Exploring Ulster Scots Heritage: Northern Ireland
For me, there has always been a curious disconnect between the notion that I am Irish born and bred and yet had a Scottish last name. In my family, no one could really explain why this was apart from saying that the Scottish people who were evicted during the Highland Clearances came to Ireland to make a better life for themselves and their families.
The clans such as Macintosh, Campbell and Grant had ruled their lands in the highlands for hundreds of years. The Highland Clearances essentially came down to two things: money and loyalty.
The first phase of the Clearances occurred mostly over the period 1760 to 1815. However, it started before the Jacobite Rising of 1745, with its roots in the decision of the Dukes of Argyll to put leases of farms and townships up for auction.
There is of course also the famous Campbell and MacDonald Feud. These two clans hated each other because the Macdonalds were mainly Catholics; the Campbells were Presbyterian. The nationalist-minded Macdonalds supported the Scottish Jacobite movement; the Campbells supported the English in their quest to unite England and Scotland.
In February 1692, members of the resident MacDonald Clan were murdered, as they slept by troops of the Clan Campbell. Operating under orders from the English Government, thirty-eight men, women and children all died at the hands of the Campbells. This could also have been a reason for the Campbells to have left Scotland becoming mercenaries or Gallowglasses primarily in Donegal.
So that part of the family history could have been true but the other component and the most important one historically was the Plantation of Ulster.
Scots in Ireland – Who are the Ulster Scots People?
According to Wikipedia the Ulster Scots people are an ethnic group in Ireland, who speak an Ulster Scots dialect of the Scots language, and share a common history, culture and ancestry. As an ethnicity, they descend largely from Scottish and northern English settlers who settled in the north of Ireland in the 17th century.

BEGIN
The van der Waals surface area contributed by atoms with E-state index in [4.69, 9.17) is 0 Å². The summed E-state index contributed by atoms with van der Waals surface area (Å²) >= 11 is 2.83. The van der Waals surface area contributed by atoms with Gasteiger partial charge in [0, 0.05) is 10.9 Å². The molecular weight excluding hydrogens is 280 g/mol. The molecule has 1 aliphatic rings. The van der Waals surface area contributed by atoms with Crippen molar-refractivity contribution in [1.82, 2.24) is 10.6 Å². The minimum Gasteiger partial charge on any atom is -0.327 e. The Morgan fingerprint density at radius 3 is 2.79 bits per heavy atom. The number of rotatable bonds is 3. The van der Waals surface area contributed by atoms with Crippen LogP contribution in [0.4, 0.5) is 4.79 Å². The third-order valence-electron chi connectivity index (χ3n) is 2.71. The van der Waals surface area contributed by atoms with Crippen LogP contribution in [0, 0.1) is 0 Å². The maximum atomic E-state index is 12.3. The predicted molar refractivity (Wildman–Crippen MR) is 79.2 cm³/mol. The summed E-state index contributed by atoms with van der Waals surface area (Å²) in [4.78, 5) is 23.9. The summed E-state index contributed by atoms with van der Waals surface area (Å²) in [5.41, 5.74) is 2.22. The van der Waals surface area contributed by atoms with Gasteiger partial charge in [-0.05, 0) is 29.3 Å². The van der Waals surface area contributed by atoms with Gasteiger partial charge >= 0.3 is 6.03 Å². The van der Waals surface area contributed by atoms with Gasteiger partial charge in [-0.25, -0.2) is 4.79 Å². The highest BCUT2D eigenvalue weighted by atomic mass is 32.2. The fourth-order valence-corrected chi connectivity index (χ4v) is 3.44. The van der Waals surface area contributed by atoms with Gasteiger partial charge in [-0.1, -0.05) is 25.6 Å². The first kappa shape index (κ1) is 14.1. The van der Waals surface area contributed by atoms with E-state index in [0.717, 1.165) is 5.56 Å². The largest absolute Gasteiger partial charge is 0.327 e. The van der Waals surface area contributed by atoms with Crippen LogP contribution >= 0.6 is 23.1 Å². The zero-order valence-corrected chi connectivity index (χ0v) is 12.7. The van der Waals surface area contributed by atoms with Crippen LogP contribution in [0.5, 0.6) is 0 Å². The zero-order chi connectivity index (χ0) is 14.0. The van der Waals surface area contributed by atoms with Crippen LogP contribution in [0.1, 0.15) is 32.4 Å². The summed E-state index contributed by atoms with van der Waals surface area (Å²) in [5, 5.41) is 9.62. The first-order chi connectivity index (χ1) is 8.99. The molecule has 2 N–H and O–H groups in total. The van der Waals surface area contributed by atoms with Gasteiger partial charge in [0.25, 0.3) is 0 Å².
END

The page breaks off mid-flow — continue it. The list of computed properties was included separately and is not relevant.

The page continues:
Having said that the true influence of the Scots in Ireland began much earlier in 1315 when Edward Bruce began the Scottish Campaign.
At the same time Ulster, Domhnall Ó Neill, king of Tyrone, a distant cousin of the Bruces, was finding himself threatened by Richard de Burgh, the Earl of Ulster – Robert Bruce’s father-in-law. Richard de Burgh’s daughter Elizabeth became the second wife of King Robert the Bruce. After Bruce had killed his rival Comyn in Dumfries on 10th February 1306, he fled Scotland for Rathlin Island, just off the coast of North Antrim. He sought refuge on Rathlin from autumn 1306 until spring 1307 where according to legend he was inspired by the determined spider in the cave.
When Robert the Bruce returned to Scotland after seeking refuge on Rathlin Island he fought the Battle of Bannockburn and crushed the English army but King Edward II refused to honour his claim to the title King of Scotland.
Ó Neill looked to Scotland and to Robert Bruce for assistance, encouraging the victor at Bannockburn to send a Scots army to Ireland to fight the Anglo-Normans.
This suited Robert Bruce’s campaign as it allowed him to attempt to surround the King of England with rebellious subjects in Ireland and Scotland.
After the decisive battle at Bannockburn Edward with his brother Robert the Bruce’s permission gathered men to invade Ireland.
It seems that his brother Edward wanted his own Kingdom as Scotland wasn’t big enough for two kings so he moved on Ireland on May 25th with 6000 men and landed at Larne Lough.
The Ulster Scots in Ireland
The Larne Landing